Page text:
Swanson, the Capitol Hill teacher, said he hopes to see a ripple effect from Teach for America in Oklahoma.
Even those who don't continue teaching will be able to advocate for education as policymakers, parents, volunteers and community leaders, he said. They can join those who already work to help children.
“It's part of what can be a more unified movement,” he said.
For his last semester, Swanson is focusing on his students and helping them pass their classes and state-mandated end-of-instruction exams.
Last year, he taught juniors and seniors.
This year, he only has sophomores.
The bulletin boards of his chilly classroom are covered with vocabulary words reminders, like analyze and theme.
He said he spends about 75 percent of his class time focusing on reading and the other 25 percent on writing.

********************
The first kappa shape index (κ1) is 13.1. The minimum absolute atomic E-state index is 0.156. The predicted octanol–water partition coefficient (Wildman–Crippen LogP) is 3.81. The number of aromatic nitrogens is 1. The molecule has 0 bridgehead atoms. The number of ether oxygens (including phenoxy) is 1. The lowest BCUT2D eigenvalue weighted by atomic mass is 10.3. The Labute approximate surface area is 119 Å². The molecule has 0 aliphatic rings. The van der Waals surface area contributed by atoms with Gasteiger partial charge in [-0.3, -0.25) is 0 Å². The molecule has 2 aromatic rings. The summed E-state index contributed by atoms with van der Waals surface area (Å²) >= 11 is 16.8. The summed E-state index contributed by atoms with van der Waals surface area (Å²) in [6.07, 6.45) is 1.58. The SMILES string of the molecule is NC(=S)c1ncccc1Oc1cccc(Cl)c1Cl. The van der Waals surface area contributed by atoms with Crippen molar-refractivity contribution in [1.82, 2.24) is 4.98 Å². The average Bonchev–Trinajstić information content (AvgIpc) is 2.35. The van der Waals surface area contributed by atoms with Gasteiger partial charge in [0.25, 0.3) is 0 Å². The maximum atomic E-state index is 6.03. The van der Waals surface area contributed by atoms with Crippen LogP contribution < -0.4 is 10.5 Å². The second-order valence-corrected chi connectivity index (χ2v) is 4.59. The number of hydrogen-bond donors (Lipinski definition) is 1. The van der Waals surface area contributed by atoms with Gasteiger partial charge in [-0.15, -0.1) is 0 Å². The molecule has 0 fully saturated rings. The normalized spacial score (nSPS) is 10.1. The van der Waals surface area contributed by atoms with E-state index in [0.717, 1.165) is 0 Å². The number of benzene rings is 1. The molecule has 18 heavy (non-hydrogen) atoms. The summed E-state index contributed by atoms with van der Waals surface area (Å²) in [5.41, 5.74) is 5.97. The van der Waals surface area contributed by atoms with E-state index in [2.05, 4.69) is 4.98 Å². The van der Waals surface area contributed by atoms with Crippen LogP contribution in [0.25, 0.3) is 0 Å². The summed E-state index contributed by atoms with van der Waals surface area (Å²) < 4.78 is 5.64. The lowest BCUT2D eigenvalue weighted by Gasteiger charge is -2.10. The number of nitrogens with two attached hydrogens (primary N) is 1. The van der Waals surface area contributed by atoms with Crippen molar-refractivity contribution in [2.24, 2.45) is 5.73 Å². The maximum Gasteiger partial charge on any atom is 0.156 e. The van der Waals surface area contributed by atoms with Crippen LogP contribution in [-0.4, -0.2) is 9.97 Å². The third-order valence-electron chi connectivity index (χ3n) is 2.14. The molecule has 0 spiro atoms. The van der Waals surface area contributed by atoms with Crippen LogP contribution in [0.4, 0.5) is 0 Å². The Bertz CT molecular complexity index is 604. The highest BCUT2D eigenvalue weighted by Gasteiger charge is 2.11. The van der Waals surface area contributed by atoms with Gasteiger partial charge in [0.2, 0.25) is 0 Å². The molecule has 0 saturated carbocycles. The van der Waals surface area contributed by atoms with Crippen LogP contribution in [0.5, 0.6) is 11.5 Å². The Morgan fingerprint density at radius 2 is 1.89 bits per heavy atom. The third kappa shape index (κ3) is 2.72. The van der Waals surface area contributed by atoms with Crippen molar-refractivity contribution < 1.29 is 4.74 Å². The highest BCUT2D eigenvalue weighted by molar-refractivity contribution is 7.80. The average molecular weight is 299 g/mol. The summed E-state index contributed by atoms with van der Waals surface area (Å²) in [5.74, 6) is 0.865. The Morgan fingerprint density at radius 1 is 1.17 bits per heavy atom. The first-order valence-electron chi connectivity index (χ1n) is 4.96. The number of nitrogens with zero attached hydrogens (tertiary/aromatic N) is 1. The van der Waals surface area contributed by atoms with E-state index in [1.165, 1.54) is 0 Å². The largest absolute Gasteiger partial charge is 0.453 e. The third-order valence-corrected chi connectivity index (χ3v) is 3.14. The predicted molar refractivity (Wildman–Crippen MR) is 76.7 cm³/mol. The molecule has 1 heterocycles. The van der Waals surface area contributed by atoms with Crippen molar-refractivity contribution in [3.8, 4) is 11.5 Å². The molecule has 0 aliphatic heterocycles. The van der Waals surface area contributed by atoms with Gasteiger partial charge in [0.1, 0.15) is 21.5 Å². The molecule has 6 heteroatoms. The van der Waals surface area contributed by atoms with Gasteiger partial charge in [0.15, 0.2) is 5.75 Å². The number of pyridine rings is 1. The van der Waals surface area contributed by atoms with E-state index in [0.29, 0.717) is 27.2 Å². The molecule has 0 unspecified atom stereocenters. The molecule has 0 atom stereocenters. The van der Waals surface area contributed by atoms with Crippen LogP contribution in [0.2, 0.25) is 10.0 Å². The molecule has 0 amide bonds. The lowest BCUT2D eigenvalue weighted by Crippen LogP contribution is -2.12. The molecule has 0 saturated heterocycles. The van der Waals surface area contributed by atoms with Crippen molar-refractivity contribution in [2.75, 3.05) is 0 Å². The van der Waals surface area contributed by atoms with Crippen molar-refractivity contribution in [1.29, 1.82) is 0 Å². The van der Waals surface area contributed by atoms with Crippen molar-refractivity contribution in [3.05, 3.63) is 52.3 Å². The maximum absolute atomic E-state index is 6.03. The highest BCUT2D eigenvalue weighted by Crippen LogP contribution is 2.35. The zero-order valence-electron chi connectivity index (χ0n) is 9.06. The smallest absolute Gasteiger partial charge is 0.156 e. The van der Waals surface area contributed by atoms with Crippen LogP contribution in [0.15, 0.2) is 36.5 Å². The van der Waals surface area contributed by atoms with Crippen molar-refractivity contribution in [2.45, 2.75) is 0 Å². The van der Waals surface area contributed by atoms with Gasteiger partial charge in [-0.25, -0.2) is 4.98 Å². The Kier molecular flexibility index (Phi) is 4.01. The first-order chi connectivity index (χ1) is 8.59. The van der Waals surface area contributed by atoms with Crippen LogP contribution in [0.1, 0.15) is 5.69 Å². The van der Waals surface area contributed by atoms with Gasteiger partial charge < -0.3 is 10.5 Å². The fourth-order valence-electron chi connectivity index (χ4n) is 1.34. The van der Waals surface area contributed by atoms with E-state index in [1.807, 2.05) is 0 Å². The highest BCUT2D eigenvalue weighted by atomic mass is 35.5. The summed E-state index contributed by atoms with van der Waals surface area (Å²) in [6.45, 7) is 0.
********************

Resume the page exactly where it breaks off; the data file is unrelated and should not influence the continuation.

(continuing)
“A lot of my students, for them, English is a second language,” Swanson said. “That can be a difficulty, and it can be difficult to build student confidence.”
Cycle of self-defeat
For some, confidence is a problem. They aren't supported by their families at home.
They haven't had as much support in the classroom as they need. They don't believe in themselves. Swanson and other teachers try to break that cycle of self-defeat.
“All my students are capable under the right circumstances,” Swanson said.
He's gotten to know students personally. Some come from difficult and scary home lives. Others have survived harrowing pasts.
“It can be hard,” he said. “It also makes me respect them a lot. I see kids dealing with things that I don't know how I would handle. It's hard on one hand to see that, but for me, it makes it clear how important this work is.”